Public input sought for Murdock Village
Charlotte County commissioners want public input on how the county should proceed with Murdock Village, so they’ve agreed to allow citizens to comment next Tuesday during a workshop devoted to discussing the future of the community redevelopment area. But commissioners want to make one thing very clear: It’s not going to be a bash session.
“I think it’s about time that we realize that Murdock Village can certainly be a substantial asset to Charlotte County, and I think we have to take a positive and proactive approach,” said Commissioner Stephen R. Deutsch. “It’s not my thought in any way that this is going to be a negative thing. I don’t want to see us talking about, did it cost us $118 million or $138 million? That’s irrelevant.”
At a commission meeting Tuesday, commissioners voted to break from the norm by allowing citizen input during the workshop. Typically, the public is not allowed to comment during such sessions.
But Deutsch lobbied for public participation, saying he wanted to hear new ideas about how to turn around the beleaguered CRA. Deutsch said he plans make a presentation in which he’ll offer some ideas of his own.
“The thought and the intent here is that this is an opportunity for us to open up a dialogue and to get some feedback from the community,” Deutsch said. “We do have a brief presentation, and make some suggestions, however I don’t expect we’re going to come to any decisions.”
Commissioner Ken Doherty wanted staff to give commissioners an update on where things stand with regard to zoning, easements and environmental issues that have created roadblocks to finalizing the land-swap deal between the county and Southwest Land Developers, a company in which local businessmen Bruce Laishley and Rick Treworgy are partners.
In addition, Doherty wants commissioners to get clear on the direction they want Murdock Village to move toward.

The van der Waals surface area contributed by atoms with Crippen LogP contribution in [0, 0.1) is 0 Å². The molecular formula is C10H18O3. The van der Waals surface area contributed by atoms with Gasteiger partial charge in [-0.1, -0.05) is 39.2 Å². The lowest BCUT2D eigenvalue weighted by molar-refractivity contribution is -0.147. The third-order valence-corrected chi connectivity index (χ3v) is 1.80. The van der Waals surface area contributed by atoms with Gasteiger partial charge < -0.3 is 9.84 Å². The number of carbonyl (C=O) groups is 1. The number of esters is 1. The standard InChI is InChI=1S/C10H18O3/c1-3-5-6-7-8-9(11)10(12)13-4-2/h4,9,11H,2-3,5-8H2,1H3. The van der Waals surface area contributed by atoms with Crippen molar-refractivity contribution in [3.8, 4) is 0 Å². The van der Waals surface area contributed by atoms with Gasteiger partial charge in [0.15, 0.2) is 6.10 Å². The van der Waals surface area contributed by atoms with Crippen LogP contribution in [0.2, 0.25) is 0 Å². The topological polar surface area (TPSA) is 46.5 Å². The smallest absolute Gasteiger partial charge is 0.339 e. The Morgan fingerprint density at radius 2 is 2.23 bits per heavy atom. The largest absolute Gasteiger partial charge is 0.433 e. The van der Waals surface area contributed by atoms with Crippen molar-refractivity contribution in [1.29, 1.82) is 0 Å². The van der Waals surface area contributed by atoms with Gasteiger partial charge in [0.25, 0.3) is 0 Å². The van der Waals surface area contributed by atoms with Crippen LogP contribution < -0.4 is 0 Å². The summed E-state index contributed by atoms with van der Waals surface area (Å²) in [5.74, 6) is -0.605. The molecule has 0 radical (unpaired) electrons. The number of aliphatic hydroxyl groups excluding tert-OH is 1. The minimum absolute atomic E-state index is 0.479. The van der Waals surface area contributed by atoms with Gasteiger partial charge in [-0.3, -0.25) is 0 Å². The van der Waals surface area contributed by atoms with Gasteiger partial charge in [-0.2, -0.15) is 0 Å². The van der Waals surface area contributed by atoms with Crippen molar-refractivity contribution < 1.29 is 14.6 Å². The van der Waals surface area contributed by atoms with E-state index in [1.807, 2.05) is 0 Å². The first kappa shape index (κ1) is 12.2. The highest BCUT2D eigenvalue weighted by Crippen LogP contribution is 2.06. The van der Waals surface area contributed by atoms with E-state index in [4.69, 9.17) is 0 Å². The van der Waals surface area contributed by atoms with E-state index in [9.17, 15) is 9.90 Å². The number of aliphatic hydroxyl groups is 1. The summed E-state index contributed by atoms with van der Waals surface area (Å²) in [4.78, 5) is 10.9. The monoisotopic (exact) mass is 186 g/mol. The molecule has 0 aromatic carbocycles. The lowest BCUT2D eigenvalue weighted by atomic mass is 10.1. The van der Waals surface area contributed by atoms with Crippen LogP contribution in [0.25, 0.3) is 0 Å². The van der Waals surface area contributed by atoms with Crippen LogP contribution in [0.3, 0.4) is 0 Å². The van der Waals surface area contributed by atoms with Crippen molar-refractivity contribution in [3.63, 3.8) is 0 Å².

“I would like to see as a deliverable for us to zero in on some sort of theme, a general strategy outline, for Murdock Village,” Doherty said.
But Commissioner Tricia Duffy worried the workshop might turn into “a zoo.”
“When we try to come up with solutions or our staff does a great job, we don’t hear much about that, but, boy, when people are mad about something, they come out and then they want to tell us off,” Duffy said. “It makes me feel like: Why isn’t anyone ever in favor of anything? They’re only against things. So I hope maybe this will be different.”
Duffy said she hopes to get “a lot of people who have great vision, ideas and maybe this will be the first step to solving a problem that we’ve had for 10 years.”
Among the main issues that need to be worked out is who will be responsible for developing Murdock Village, a large tract of raw land the county acquired nearly 10 years ago that so far has cost taxpayers more than $110 million. Economic-development experts said the county needs to decide whether to sell the land to a master developer at today’s market prices, or to spend public funds to build infrastructure to make the property more marketable.
“Commissioners need to make a commitment to Murdock Village, and a commitment means spending money,” Laishley said. “So the question is, do they want to fire-sell the property? Or do they want to invest in infrastructure? Either way, they are going to have to commit something.”
The workshop is set for 1 p.m. Tuesday at the Murdock Administration Center, 18500 Murdock Circle, Room 119.